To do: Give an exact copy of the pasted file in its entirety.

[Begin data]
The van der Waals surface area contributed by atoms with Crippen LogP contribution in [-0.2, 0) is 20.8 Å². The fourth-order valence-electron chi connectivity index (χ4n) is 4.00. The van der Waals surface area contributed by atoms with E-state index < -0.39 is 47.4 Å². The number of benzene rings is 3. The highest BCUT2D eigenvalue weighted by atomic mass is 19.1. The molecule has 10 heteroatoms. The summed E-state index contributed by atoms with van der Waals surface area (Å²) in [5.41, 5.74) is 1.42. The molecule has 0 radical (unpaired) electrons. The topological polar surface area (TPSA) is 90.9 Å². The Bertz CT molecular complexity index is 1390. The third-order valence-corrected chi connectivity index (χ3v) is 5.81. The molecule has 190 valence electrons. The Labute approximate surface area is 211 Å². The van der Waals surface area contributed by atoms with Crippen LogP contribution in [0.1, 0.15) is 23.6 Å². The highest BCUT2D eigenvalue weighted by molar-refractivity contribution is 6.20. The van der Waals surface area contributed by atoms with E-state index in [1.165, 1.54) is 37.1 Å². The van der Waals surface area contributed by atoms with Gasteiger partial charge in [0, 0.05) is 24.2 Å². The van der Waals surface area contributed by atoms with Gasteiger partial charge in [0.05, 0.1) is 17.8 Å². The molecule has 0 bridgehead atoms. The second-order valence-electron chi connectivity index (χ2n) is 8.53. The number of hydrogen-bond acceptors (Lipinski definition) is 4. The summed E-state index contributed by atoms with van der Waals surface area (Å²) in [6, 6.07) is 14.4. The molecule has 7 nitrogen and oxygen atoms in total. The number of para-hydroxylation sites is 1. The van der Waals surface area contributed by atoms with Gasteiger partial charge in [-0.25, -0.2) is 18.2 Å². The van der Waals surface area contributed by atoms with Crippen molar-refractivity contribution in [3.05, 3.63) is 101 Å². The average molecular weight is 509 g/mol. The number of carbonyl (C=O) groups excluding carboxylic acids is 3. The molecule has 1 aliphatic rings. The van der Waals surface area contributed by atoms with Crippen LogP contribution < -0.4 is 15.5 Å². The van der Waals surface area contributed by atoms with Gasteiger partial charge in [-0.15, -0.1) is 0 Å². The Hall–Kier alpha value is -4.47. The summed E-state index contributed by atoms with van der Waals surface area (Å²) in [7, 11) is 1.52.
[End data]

The van der Waals surface area contributed by atoms with Crippen LogP contribution in [-0.2, 0) is 20.8 Å². The fourth-order valence-electron chi connectivity index (χ4n) is 4.00. The van der Waals surface area contributed by atoms with E-state index < -0.39 is 47.4 Å². The number of benzene rings is 3. The highest BCUT2D eigenvalue weighted by atomic mass is 19.1. The molecule has 10 heteroatoms. The summed E-state index contributed by atoms with van der Waals surface area (Å²) in [5.41, 5.74) is 1.42. The molecule has 0 radical (unpaired) electrons. The topological polar surface area (TPSA) is 90.9 Å². The Bertz CT molecular complexity index is 1390. The third-order valence-corrected chi connectivity index (χ3v) is 5.81. The molecule has 190 valence electrons. The Labute approximate surface area is 211 Å². The van der Waals surface area contributed by atoms with Crippen LogP contribution in [0.1, 0.15) is 23.6 Å². The highest BCUT2D eigenvalue weighted by molar-refractivity contribution is 6.20. The van der Waals surface area contributed by atoms with E-state index in [1.165, 1.54) is 37.1 Å². The van der Waals surface area contributed by atoms with Gasteiger partial charge in [0, 0.05) is 24.2 Å². The van der Waals surface area contributed by atoms with Gasteiger partial charge in [0.05, 0.1) is 17.8 Å². The molecule has 0 bridgehead atoms. The second-order valence-electron chi connectivity index (χ2n) is 8.53. The number of hydrogen-bond acceptors (Lipinski definition) is 4. The summed E-state index contributed by atoms with van der Waals surface area (Å²) in [6, 6.07) is 14.4. The molecule has 7 nitrogen and oxygen atoms in total. The number of para-hydroxylation sites is 1. The van der Waals surface area contributed by atoms with Gasteiger partial charge in [-0.25, -0.2) is 18.2 Å². The van der Waals surface area contributed by atoms with Crippen molar-refractivity contribution in [3.05, 3.63) is 101 Å². The average molecular weight is 509 g/mol. The number of carbonyl (C=O) groups excluding carboxylic acids is 3. The molecule has 1 aliphatic rings. The van der Waals surface area contributed by atoms with Crippen LogP contribution < -0.4 is 15.5 Å². The van der Waals surface area contributed by atoms with Gasteiger partial charge in [-0.15, -0.1) is 0 Å². The Hall–Kier alpha value is -4.47. The summed E-state index contributed by atoms with van der Waals surface area (Å²) in [7, 11) is 1.52.